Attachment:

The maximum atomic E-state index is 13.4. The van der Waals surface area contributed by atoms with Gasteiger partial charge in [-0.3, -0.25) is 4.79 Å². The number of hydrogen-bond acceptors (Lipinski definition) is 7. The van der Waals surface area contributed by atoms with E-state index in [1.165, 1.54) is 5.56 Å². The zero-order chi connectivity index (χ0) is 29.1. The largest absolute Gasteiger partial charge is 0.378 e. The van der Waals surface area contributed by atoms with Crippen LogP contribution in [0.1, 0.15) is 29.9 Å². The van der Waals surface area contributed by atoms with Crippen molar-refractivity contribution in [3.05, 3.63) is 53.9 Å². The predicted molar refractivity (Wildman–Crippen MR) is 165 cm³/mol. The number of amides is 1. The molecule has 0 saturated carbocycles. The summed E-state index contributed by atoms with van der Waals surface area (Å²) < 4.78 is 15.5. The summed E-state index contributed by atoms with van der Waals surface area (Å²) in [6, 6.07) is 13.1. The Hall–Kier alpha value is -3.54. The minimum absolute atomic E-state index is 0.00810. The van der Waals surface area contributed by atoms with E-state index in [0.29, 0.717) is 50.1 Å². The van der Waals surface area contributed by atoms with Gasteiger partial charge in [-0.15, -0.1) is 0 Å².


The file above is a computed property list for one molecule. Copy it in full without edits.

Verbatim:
The maximum atomic E-state index is 13.4. The van der Waals surface area contributed by atoms with Gasteiger partial charge in [-0.3, -0.25) is 4.79 Å². The number of hydrogen-bond acceptors (Lipinski definition) is 7. The van der Waals surface area contributed by atoms with E-state index in [1.165, 1.54) is 5.56 Å². The zero-order chi connectivity index (χ0) is 29.1. The largest absolute Gasteiger partial charge is 0.378 e. The van der Waals surface area contributed by atoms with Crippen LogP contribution in [0.1, 0.15) is 29.9 Å². The van der Waals surface area contributed by atoms with Crippen molar-refractivity contribution in [3.05, 3.63) is 53.9 Å². The predicted molar refractivity (Wildman–Crippen MR) is 165 cm³/mol. The number of amides is 1. The molecule has 0 saturated carbocycles. The summed E-state index contributed by atoms with van der Waals surface area (Å²) < 4.78 is 15.5. The summed E-state index contributed by atoms with van der Waals surface area (Å²) in [6, 6.07) is 13.1. The Hall–Kier alpha value is -3.54. The minimum absolute atomic E-state index is 0.00810. The van der Waals surface area contributed by atoms with E-state index in [0.29, 0.717) is 50.1 Å². The van der Waals surface area contributed by atoms with Gasteiger partial charge in [-0.15, -0.1) is 0 Å².